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I would like to do a theoritical filter with different attenuation according to the frequency. How can I do for having an attenuation different from 20 dB per decades. If for example I want to have an attenuation equal to 8.23 dB per decade ? How can I do ?

Have a nice day :)

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    \$\begingroup\$ You can approximate it with a series of shelving networks, like a staircase. First you need to know the frequency span of interest and the accuracy required. \$\endgroup\$ Jun 7, 2021 at 14:43
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    \$\begingroup\$ There is also fractional order filters. But currently they can ve realised using the method mentioned in above comments. \$\endgroup\$
    – AJN
    Jun 7, 2021 at 14:46
  • \$\begingroup\$ Use a graphic equalizer. \$\endgroup\$
    – Andy aka
    Jun 7, 2021 at 15:23
  • \$\begingroup\$ just to be sure: this is about implementing a complicated analog filter, not about a digital one, right? Because in the analog case, as user_1818839 correctly points out, realization 100% depends on the frequency range of interest. A filter with GHz bandwidths is implemented fundamentally different than one for audio, is implemented fundamentally different than for narrowband RF. \$\endgroup\$ Jun 7, 2021 at 16:30
  • \$\begingroup\$ Thank you for all your replies :) \$\endgroup\$
    – Jess
    Jun 8, 2021 at 6:23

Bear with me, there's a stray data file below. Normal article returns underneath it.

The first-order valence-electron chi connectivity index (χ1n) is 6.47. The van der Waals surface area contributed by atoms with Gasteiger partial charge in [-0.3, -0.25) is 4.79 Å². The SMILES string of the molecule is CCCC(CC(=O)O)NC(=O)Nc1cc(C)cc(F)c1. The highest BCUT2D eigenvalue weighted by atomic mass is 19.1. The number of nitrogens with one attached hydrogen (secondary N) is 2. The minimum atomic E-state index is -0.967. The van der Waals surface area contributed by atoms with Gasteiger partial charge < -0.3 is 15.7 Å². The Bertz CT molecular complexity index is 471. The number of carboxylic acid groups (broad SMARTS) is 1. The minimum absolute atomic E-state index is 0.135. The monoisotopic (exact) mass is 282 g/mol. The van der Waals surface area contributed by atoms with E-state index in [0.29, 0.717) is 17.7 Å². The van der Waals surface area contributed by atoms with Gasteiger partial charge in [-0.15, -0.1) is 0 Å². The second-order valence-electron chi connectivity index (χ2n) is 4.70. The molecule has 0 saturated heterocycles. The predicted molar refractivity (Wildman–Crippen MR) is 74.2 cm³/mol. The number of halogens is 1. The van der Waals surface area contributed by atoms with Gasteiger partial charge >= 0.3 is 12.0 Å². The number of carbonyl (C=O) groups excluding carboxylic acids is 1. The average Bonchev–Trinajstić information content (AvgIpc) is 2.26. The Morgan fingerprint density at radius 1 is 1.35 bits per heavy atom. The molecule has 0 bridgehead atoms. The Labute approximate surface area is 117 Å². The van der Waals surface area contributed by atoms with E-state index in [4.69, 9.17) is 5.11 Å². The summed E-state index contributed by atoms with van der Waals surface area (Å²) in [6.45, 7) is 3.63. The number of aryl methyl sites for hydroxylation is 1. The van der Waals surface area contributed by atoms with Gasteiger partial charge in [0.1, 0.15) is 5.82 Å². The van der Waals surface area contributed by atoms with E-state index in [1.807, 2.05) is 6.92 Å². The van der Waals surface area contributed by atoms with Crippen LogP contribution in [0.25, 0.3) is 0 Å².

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Was looking at this not long ago, as a series of steps in the bode plot, logarithmically spaced, exactly like the first comment.

Expression below will give a slope of +/- 20\${\gamma}\$ dB/decade, between \${\omega}_0\$ and \${\omega}_f\$. N is number of pole-zero pairs.

$$\displaystyle\frac{\left(1+\frac{s}{\omega_0}\right)^\gamma}{\left(1+\frac{s}{\omega_f}\right)^\gamma} \space\space\space\space \approx \space\space\space\space \displaystyle\prod_{k=1}^{N} \frac { \left( 1+s\frac{ {q} ^ {(k-1) } }{ \omega_0 } \right) } { \left( 1+s\frac{ {q} ^ {-(k-1)} }{ \omega_f } \right) } \space\space\space\space\space\space\space\space\space\space q= \left( \frac{\omega_f}{\omega_0} \right) ^{ \frac{(N-\gamma)}{N(N-1)} } $$

I think it is equivalent to what you would get with the Oustaloup approximation for \$s^\gamma\$, which is described here for example.

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